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Canada-UK (CTA) Continuity Trade Agreement 


TORONTO – With a Canada-UK Continuity of Trade Agreement (CTA) in place, you can enjoy your scotch whiskey in a Toronto pub without additional tariffs. If such an agreement were not in place, our country could have potentially been slammed with a bill of £17,500 for trying to export bananas to the UK, as what happened to Ghana. 

Not that Canada has any bananas to offer the UK.  We do have something yellow(ish) to offer – gold.  In fact, gold represents 64% of our total exports to the UK. Canada has other shiny things to offer: Artificial Intelligence, caring for an ageing population, clean technology and Arctic research, to name a few areas within the Science and Innovation portfolio. Likewise, UK also offers support to Canada in the following ways:  Defence and security, intelligence and links to other worldwide organizations. And car parts with the highest import value of $1.5 billion. In fact, total UK exports to Canada in 2020 reached $19,910,870,320. The UK is not the only one investing in Canada.  In 2020, the European Union put in $289 billion worth of Foreign Direct Investment (FDI) in Canada. There is a lot at stake here.  And given the economic outcomes weighed above, Canada could use the help from both sides to carry its constituents out of this pandemic and recover successfully. 

Canada and Great Britain have shared a relationship that stems back as early as 1713. 

Meanwhile, Canada and the European Union have been together since 1959. The UK may be going through a rough divorce with the European Union, but it does not mean that Canada should be caught in the middle of a custody battle and be made to choose either parent.  Nor should it be made to pay the price by way of “guilt by association” given its closer historical ties to Great Britain.  We are, after all, still a Constitutional Monarchy.  Many of our ways, our culture, our democracy are patterned after the Brits.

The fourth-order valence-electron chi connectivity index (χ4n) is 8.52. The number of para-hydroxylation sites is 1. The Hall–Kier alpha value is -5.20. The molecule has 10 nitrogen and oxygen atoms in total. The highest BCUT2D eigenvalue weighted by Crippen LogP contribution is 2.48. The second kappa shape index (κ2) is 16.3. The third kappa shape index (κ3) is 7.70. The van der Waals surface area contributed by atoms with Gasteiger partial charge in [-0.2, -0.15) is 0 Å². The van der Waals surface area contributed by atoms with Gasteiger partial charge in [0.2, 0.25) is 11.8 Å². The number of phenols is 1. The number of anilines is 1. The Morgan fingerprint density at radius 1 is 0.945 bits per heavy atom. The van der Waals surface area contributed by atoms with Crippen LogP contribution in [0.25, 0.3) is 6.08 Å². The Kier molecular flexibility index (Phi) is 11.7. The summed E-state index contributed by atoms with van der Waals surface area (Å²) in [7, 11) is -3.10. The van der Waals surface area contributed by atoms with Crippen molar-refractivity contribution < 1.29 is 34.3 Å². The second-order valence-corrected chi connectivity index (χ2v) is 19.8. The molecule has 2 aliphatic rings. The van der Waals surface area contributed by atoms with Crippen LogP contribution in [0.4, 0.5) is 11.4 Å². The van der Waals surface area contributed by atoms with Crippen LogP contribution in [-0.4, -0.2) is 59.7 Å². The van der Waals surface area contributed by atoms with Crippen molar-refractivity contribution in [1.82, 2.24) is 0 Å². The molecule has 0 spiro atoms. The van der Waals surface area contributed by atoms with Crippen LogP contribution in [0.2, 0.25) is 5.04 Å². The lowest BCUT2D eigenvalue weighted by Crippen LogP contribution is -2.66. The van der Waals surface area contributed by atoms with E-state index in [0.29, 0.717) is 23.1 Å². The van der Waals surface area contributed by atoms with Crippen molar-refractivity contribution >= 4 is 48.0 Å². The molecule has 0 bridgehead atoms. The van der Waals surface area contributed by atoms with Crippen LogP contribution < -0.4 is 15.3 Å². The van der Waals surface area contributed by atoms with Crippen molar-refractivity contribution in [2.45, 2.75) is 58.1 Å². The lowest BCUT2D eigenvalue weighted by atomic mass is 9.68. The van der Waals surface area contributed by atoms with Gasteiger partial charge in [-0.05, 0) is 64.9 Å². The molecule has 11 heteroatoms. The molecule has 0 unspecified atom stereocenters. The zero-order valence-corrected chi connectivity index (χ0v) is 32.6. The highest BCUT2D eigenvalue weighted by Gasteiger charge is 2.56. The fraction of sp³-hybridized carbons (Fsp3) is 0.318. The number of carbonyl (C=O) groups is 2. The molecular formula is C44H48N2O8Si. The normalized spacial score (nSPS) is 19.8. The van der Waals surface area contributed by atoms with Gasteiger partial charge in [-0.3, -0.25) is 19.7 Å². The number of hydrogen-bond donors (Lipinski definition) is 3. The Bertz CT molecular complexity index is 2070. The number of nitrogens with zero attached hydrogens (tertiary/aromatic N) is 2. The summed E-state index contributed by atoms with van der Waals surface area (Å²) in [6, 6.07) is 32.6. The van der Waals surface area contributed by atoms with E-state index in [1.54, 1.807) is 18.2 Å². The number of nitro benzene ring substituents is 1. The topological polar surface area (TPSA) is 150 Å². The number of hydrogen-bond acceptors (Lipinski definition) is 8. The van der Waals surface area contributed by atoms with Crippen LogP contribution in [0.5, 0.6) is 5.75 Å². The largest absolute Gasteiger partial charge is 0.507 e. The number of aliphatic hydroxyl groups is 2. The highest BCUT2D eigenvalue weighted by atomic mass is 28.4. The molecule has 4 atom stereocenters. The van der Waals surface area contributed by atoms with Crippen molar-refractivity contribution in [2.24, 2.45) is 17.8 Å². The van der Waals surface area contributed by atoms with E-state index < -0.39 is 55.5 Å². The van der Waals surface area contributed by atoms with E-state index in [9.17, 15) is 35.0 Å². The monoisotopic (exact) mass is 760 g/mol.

When the Canada-UK Continuity of Trade Agreement (CTA) took effect on April 1, 2021. there was clarification that it would carry over many of the elements of its forebearer, the EU–Canada Comprehensive Economic and Trade Agreement (CETA).  However, this was viewed as “kicking the can down the road”.The exact wording of the CTA stipulates that negotiations are to be completed within 3 years.  A lot can happen in 3 years.  A closer look at Article II, section (3.) is worth considering: “3. Nothing in paragraph 2 prevents the Canada-UK Joint Committee from making decisions that are different from, revoke or supersede the decisions deemed to have been adopted by it under that paragraph.” This opens the door to potential executive decisions that need to be made that will override the agreement.  There is no telling what these decisions could be.  Another touchy clause is in Article III, section (3.) whereby:   

“3. Nothing in paragraph 2 prevents the UK from withdrawing treatment it was granting to Canada only as a result of the UK’s participation in the internal market of the European Union.” This implies that UK could pull out of important deals with Canada.  This is worrisome at so many levels. 

When there was a shortage of chicken at KFC in the east end of London, UK, police were forced to issue a statement pleading with the public to stop filing complaints, as missing chicken is not a police matter. Laugh now, but you will eat your words (not your chicken).  That was in 2018.  The problem has not gone away.  Lorry drivers have since returned to the European Union given short-term VISA allocations as a result of Brexit.  The UK is short on 100,000 truckers. Understandably, there is also a shortage of fuel in the UK.  COVID-19 has exacerbated the problem with staff shortage. 

We’ve got chickens.  We’ve got fuel.  It is only a matter of time before UK turns to its sister, Canada, and asks for a bailout.  This could lead to shortages within our own country and the price of living, skyrocketing.   

Canada could watch hundreds of lorries pile up in Dover with the detached view that this is all happening on the other side of the pond.  Whether or not we like it, we are and will continue to be affected by Brexit in more ways than one.

Pic by Ricky Castellvi

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